6731 Multiple Threats of Ocean Acidification to a Life and Death Balance on Coral Reefs

Saturday, February 18, 2012: 1:30 PM
Room 217-218 (VCC West Building)
Chris Langdon , University of Miami, Miami, FL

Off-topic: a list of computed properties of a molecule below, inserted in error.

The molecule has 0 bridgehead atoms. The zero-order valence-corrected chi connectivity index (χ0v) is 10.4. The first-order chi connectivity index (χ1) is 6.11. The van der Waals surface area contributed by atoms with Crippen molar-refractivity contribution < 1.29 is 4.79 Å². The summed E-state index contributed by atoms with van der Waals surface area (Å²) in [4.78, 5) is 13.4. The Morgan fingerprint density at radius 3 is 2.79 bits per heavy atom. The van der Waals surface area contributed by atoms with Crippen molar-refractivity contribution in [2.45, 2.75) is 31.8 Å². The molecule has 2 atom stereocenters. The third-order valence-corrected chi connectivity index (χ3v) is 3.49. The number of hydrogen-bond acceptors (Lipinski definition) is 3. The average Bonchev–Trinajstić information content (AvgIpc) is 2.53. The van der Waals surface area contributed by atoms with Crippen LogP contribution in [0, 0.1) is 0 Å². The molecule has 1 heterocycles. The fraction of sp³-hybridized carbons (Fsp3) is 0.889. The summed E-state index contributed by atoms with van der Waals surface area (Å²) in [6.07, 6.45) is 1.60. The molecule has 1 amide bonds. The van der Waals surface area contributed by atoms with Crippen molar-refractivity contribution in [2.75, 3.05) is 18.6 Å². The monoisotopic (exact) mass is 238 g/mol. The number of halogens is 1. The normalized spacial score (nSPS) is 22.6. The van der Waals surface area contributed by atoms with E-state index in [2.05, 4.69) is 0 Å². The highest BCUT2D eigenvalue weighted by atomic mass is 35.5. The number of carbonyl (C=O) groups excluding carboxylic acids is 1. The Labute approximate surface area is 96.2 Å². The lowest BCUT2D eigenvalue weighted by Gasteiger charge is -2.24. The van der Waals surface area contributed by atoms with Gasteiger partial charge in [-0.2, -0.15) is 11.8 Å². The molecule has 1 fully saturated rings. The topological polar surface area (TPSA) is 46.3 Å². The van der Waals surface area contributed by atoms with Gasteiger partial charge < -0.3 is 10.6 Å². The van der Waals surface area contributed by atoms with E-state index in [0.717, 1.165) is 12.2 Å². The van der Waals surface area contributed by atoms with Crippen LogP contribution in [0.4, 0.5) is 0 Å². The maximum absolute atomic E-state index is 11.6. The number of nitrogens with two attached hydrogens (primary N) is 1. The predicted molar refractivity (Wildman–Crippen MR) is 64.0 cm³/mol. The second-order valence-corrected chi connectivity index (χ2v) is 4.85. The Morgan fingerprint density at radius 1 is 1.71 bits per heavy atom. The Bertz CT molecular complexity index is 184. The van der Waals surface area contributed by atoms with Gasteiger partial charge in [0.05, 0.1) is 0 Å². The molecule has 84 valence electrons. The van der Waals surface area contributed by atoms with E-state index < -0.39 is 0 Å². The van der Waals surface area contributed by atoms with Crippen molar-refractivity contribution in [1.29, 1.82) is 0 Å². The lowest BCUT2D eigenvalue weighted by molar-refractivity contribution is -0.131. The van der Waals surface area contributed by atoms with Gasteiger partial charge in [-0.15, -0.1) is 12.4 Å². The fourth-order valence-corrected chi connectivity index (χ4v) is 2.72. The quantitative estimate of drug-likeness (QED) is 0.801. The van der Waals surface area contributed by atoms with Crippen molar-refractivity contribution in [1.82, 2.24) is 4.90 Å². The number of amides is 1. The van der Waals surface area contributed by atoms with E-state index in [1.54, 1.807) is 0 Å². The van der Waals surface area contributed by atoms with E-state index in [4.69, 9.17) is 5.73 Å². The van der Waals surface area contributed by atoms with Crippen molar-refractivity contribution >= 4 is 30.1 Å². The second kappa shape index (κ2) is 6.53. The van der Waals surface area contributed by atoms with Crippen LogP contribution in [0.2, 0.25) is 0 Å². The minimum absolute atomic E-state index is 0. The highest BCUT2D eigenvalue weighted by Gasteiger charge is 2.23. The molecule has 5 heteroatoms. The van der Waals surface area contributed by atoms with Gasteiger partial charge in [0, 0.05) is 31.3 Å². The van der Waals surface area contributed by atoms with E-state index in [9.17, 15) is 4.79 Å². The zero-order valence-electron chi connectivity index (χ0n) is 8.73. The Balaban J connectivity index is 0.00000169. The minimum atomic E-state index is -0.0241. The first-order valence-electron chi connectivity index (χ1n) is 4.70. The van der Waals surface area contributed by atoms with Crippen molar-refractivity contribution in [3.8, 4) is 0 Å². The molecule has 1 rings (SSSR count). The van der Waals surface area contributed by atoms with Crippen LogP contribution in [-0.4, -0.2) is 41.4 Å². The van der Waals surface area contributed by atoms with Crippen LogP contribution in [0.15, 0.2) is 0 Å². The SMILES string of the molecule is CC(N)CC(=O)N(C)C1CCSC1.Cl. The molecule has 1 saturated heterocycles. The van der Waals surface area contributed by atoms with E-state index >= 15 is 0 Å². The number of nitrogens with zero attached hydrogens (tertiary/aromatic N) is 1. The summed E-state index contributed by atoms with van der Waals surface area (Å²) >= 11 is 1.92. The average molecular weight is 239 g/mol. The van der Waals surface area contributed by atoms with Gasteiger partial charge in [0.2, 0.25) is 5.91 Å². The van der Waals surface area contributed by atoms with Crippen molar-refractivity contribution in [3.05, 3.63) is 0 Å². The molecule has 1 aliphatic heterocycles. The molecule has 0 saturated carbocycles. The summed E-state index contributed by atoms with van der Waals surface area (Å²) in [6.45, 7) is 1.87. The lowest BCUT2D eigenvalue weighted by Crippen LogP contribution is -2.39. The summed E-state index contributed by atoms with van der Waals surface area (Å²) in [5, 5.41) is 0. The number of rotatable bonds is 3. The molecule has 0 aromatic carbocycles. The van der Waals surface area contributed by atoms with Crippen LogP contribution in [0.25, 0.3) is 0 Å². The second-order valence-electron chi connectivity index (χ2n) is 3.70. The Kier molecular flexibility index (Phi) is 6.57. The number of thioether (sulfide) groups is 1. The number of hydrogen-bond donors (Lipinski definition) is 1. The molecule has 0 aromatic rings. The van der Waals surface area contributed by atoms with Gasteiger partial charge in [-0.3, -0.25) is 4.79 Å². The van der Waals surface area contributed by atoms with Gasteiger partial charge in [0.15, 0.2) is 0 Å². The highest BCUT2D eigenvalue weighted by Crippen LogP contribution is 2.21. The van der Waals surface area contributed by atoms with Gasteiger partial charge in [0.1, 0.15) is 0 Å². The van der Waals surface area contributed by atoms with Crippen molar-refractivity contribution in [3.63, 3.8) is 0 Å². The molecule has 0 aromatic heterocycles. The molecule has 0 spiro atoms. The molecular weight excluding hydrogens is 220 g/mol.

Ocean acidification is changing the carbonate chemistry of surface ocean waters about 30 times faster than at any other time in the past 56 million years. This means that organisms are being exposed to conditions they have never had to endure during their long evolutionary past. Even though organisms living near the surface, and particularly those living in shallow coastal water, regularly experience large swings in pH, experiments have shown that an overall reduction in the average pH on a daily, seasonal or annual basis does have consequences. For example, Many shell- and skeleton-building organisms grow more slowly. Some species have been shown to reproduce less successfully or develop more slowly through early life history stages. Organisms as diverse as corals and fish have been found to miss vital settlement cues resulting in reduced recruitment. In an extreme example, one species of fish was found to lose the ability to smell and avoid its natural predator. However, not all outcomes are negative.  Some species of phytoplankton grow faster under low pH conditions and seagrasses are a clear winner. How will these physiological effects translate into life and death outcomes for individual species? One would expect that adversely impacted species would become less abundant or disappear completely to be replaced by better-adapted species.  This expectation is consistent with observations made at three cool, shallow volcanic CO2 seeps in Papua New Guinea.  Along a pH gradient from 8.1 to 7.8, we observed reductions in coral diversity, recruitment and abundance of structurally complex corals. However, within this zone coral cover did not decline because of the persistence of the massive Porites corals.  However, below pH 7.7 reef development ceased completely.  We predict that ocean acidification, along with increased temperature stress, will lead to reduced diversity, structural complexity and resiliency of coral reefs in this century.